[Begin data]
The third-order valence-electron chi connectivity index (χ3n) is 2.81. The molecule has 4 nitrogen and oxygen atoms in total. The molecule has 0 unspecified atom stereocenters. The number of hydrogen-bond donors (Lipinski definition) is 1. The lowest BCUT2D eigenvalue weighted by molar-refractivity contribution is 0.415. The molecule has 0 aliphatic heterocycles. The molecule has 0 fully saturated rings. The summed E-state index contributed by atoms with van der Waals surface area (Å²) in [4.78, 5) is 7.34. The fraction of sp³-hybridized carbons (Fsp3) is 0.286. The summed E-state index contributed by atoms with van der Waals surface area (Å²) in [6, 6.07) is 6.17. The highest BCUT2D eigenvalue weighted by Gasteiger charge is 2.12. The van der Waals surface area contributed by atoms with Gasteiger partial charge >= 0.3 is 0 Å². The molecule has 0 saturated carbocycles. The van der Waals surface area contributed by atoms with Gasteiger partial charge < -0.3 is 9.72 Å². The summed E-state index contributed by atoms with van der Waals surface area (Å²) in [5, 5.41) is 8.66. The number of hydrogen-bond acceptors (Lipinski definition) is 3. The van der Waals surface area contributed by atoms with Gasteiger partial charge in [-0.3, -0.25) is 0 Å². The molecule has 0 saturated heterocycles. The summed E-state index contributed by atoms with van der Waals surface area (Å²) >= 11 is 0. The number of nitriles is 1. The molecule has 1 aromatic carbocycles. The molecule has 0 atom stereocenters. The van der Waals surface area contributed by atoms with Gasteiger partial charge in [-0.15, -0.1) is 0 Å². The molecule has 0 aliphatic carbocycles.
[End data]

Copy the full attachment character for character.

The third-order valence-electron chi connectivity index (χ3n) is 2.81. The molecule has 4 nitrogen and oxygen atoms in total. The molecule has 0 unspecified atom stereocenters. The number of hydrogen-bond donors (Lipinski definition) is 1. The lowest BCUT2D eigenvalue weighted by molar-refractivity contribution is 0.415. The molecule has 0 aliphatic heterocycles. The molecule has 0 fully saturated rings. The summed E-state index contributed by atoms with van der Waals surface area (Å²) in [4.78, 5) is 7.34. The fraction of sp³-hybridized carbons (Fsp3) is 0.286. The summed E-state index contributed by atoms with van der Waals surface area (Å²) in [6, 6.07) is 6.17. The highest BCUT2D eigenvalue weighted by Gasteiger charge is 2.12. The van der Waals surface area contributed by atoms with Gasteiger partial charge >= 0.3 is 0 Å². The molecule has 0 saturated carbocycles. The van der Waals surface area contributed by atoms with Gasteiger partial charge < -0.3 is 9.72 Å². The summed E-state index contributed by atoms with van der Waals surface area (Å²) in [5, 5.41) is 8.66. The number of hydrogen-bond acceptors (Lipinski definition) is 3. The van der Waals surface area contributed by atoms with Gasteiger partial charge in [-0.3, -0.25) is 0 Å². The molecule has 0 saturated heterocycles. The summed E-state index contributed by atoms with van der Waals surface area (Å²) >= 11 is 0. The number of nitriles is 1. The molecule has 1 aromatic carbocycles. The molecule has 0 atom stereocenters. The van der Waals surface area contributed by atoms with Gasteiger partial charge in [-0.15, -0.1) is 0 Å². The molecule has 0 aliphatic carbocycles.